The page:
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Risk of bladder cancer by disease severity in relation to metabolic factors and smoking: a prospective pooled cohort study of 800,000 men and women
Umeå University, Faculty of Medicine, Department of Biobank Research. Umeå University, Faculty of Medicine, Department of Public Health and Clinical Medicine, Nutritional Research. Department of Surgical Sciences, Uppsala University, Uppsala, Sweden; .
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2018 (English)In: International Journal of Cancer, ISSN 0020-7136, E-ISSN 1097-0215, Vol. 143, no 12, p. 3071-3082Article in journal (Refereed) Published
Abstract [en]

Previous studies on metabolic factors and bladder cancer (BC) risk have shown inconsistent results and have commonly not investigated associations separately by sex, smoking, and tumor invasiveness. Among 811,633 participants in six European cohorts, we investigated sex‐specific associations between body mass index (BMI), mid‐blood pressure (BP, [systolic + diastolic]/2), plasma glucose, triglycerides, total cholesterol and risk of BC overall, non‐muscle invasive BC (NMIBC) and muscle invasive BC (MIBC). Among men, we additionally assessed additive interactions between metabolic factors and smoking on BC risk. During follow‐up, 2,983 men and 754 women were diagnosed with BC. Among men, triglycerides and BP were positively associated with BC risk overall (hazard ratio [HR] per standard deviation [SD]: 1.17 [95% confidence interval (CI) 1.06–1.27] and 1.09 [1.02–1.17], respectively), and among women, BMI was inversely associated with risk (HR: 0.90 [0.82–0.99]). The associations for BMI and BP differed between men and women (pinteraction ≤ 0.005). Among men, BMI, cholesterol and triglycerides were positively associated with risk for NMIBC (HRs: 1.09 [95% CI 1.01–1.18], 1.14 [1.02–1.25], and 1.30 [1.12–1.48] respectively), and BP was positively associated with MIBC (HR: 1.23 [1.02–1.49]). Among women, glucose was positively associated with MIBC (HR: 1.99 [1.04–3.81]). Apart from cholesterol, HRs for metabolic factors did not significantly differ between MIBC and NMIBC, and there were no interactions between smoking and metabolic factors on BC. Our study supports an involvement of metabolic aberrations in BC risk. Whilst some associations were significant only in certain sub‐groups, there were generally no significant differences in associations by smoking or tumor invasiveness.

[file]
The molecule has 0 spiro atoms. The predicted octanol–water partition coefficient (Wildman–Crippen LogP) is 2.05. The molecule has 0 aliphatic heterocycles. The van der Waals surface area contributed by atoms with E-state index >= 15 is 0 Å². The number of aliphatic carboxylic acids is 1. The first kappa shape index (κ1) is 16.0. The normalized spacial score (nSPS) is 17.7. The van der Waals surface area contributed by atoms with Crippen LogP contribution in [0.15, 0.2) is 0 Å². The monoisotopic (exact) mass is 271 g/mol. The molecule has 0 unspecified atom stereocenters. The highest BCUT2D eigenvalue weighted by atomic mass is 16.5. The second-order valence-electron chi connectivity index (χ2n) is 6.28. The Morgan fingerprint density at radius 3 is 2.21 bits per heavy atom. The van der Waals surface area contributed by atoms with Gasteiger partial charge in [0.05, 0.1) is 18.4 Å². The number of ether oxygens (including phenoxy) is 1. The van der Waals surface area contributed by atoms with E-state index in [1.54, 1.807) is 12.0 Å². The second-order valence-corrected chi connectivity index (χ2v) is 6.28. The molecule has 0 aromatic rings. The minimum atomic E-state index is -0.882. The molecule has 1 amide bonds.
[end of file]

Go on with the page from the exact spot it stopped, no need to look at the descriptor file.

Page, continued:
Place, publisher, year, edition, pages
Wiley-Blackwell, 2018. Vol. 143, no 12, p. 3071-3082
Keywords [en]
bladder cancer, metabolic factors, smoking, non-muscle invasive bladder cancer, muscle-invasive bladder cancer
National Category
Urology and Nephrology
Identifiers
URN: urn:nbn:se:umu:diva-154026DOI: 10.1002/ijc.31597ISI: 000451115900003PubMedID: 29756343OAI: oai:DiVA.org:umu-154026DiVA, id: diva2:1272993
Funder
Swedish Research Council, 2015-02322Available from: 2018-12-20 Created: 2018-12-20 Last updated: 2018-12-20Bibliographically approved

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Häggström, ChristelJonsson, Håkan

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